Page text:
Drops StudentsFirst And Stand For Children

This is excellent news! After discussions with the progressive community and pressure brought to bear through petitions, blog posts, and social media, has decided to drop StudentsFirst and Stand For Children as clients. Here's the backstory if you missed it.

Via Huffington Post:

In a surprising reversal,, the progressive online powerhouse that channels grassroots energy into petition-based activism, has dropped two anti-union clients, including Michelle Rhee's StudentsFirst, according to multiple sources familiar with the decision.

The move comes after intense pressure from the labor movement and other progressive allies, who accused the for-profit company of betraying its liberal roots by partnering with Rhee, the former head of Washington, D.C., public schools, and the similarly aligned group Stand for Children headed by education advocate Jonah Edelman. The ouster of Stand for Children was confirmed by a spokesman, who declined to comment on Rhee.

Leaders of Rhee's group were outraged. "We're surprised at their decision," Nancy Zuckerbroad, spokeswoman for StudentsFirst, told HuffPost. "When we spoke to them this afternoon, they couldn't point to a single one of our petitions on their site that violated either the terms of use or spirit of their organization. Not a single one. In fact, they said they agreed that much of the work of our members were in line with the progressive values of the organization. And it's clear that the community does as well, as tens of thousands of them signed our petitions fighting for the civil rights of all children to receive a high-quality education. For instance, more than 47,000 people signed our petition in support of the Dream Act, compared to fewer than 4,000 who signed the heavily organized protest petition on a different site against Stand for Children."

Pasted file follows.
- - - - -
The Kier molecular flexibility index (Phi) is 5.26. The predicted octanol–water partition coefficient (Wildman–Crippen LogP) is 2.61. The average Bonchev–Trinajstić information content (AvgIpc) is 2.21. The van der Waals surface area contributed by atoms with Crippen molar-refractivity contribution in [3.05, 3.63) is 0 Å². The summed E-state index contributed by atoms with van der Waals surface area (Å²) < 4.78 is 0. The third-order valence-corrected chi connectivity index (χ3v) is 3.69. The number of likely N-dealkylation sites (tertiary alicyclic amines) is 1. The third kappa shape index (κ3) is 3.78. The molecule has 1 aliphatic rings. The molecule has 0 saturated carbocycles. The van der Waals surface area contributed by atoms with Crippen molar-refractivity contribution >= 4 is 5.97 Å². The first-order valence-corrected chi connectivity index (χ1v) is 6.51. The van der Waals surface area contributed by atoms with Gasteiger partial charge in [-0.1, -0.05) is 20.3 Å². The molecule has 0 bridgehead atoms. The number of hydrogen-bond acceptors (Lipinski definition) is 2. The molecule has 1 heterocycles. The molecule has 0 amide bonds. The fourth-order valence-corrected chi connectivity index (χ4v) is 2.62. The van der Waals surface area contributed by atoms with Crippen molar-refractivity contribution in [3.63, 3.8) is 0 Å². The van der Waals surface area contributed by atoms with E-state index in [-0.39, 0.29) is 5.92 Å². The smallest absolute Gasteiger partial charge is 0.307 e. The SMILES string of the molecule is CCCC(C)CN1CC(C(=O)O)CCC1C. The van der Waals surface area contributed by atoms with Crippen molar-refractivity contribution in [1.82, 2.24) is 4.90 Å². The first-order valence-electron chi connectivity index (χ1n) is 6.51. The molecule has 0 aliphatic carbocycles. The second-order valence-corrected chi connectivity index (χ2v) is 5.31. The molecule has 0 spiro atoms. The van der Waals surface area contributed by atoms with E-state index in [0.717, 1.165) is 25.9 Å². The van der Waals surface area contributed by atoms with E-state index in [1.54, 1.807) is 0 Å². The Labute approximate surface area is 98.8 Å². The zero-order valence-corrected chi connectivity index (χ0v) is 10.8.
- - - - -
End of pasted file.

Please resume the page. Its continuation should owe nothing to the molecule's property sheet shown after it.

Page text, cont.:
Oh, Zuckerbroad and StudentsFirst, I don't know. Perhaps it was your union-busting "let teachers have 401k plans" petition, or the one calling to support teachers by eliminating their tenure. Or maybe it was seeing your Dear Leader partnered up with corporate wingers like the DeVos family, or that union-hating Governor Scott Walker. Maybe saw the corporatism through your thin plastic progressive coating.

I had to laugh at Zuckerbroad's framing:

"Instead of making this decision based on values and principles, they pointed to a number of business and operational factors with their high-value partners who were pressuring them to take this step," Zuckerbroad said. "We believe this is an unfortunate decision on their part, and we imagine a disconcerting one for progressives -- whether they agree with the work we are doing or not -- that instead of standing by their principles, is standing by their pocketbook.

Uh, yeah. That's why they just dropped two clients funded by billionaires. Sure thing.

At any rate, props to for making the right choice, and special props to everyone who spoke up on behalf of teachers and embattled union members everywhere. A job well done.


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